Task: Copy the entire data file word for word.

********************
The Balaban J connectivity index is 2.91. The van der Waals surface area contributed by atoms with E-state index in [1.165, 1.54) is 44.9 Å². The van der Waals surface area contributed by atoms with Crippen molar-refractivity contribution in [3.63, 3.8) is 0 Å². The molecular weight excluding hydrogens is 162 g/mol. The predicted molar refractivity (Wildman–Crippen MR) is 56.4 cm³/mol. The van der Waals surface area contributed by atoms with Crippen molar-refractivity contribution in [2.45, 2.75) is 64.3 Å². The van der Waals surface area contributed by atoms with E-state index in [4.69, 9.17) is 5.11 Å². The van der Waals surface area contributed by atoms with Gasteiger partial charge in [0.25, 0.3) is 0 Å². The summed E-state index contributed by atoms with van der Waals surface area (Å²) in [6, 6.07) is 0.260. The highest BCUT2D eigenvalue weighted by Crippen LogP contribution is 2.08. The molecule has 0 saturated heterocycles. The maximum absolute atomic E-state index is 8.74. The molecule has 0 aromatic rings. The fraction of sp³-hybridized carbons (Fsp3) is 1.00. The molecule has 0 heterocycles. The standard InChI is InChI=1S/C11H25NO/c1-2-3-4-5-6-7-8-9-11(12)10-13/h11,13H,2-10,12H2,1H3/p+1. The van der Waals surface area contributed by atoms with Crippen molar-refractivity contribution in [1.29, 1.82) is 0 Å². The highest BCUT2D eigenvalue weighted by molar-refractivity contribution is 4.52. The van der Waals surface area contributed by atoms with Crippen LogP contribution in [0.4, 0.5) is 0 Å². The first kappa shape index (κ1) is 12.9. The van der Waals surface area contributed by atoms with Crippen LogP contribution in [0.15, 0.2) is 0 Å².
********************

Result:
The Balaban J connectivity index is 2.91. The van der Waals surface area contributed by atoms with E-state index in [1.165, 1.54) is 44.9 Å². The van der Waals surface area contributed by atoms with Crippen molar-refractivity contribution in [3.63, 3.8) is 0 Å². The molecular weight excluding hydrogens is 162 g/mol. The predicted molar refractivity (Wildman–Crippen MR) is 56.4 cm³/mol. The van der Waals surface area contributed by atoms with Crippen molar-refractivity contribution in [2.45, 2.75) is 64.3 Å². The van der Waals surface area contributed by atoms with E-state index in [4.69, 9.17) is 5.11 Å². The van der Waals surface area contributed by atoms with Gasteiger partial charge in [0.25, 0.3) is 0 Å². The summed E-state index contributed by atoms with van der Waals surface area (Å²) in [6, 6.07) is 0.260. The highest BCUT2D eigenvalue weighted by Crippen LogP contribution is 2.08. The molecule has 0 saturated heterocycles. The maximum absolute atomic E-state index is 8.74. The molecule has 0 aromatic rings. The fraction of sp³-hybridized carbons (Fsp3) is 1.00. The molecule has 0 heterocycles. The standard InChI is InChI=1S/C11H25NO/c1-2-3-4-5-6-7-8-9-11(12)10-13/h11,13H,2-10,12H2,1H3/p+1. The van der Waals surface area contributed by atoms with Crippen molar-refractivity contribution in [1.29, 1.82) is 0 Å². The highest BCUT2D eigenvalue weighted by molar-refractivity contribution is 4.52. The van der Waals surface area contributed by atoms with Crippen LogP contribution in [0.4, 0.5) is 0 Å². The first kappa shape index (κ1) is 12.9. The van der Waals surface area contributed by atoms with Crippen LogP contribution in [0.15, 0.2) is 0 Å².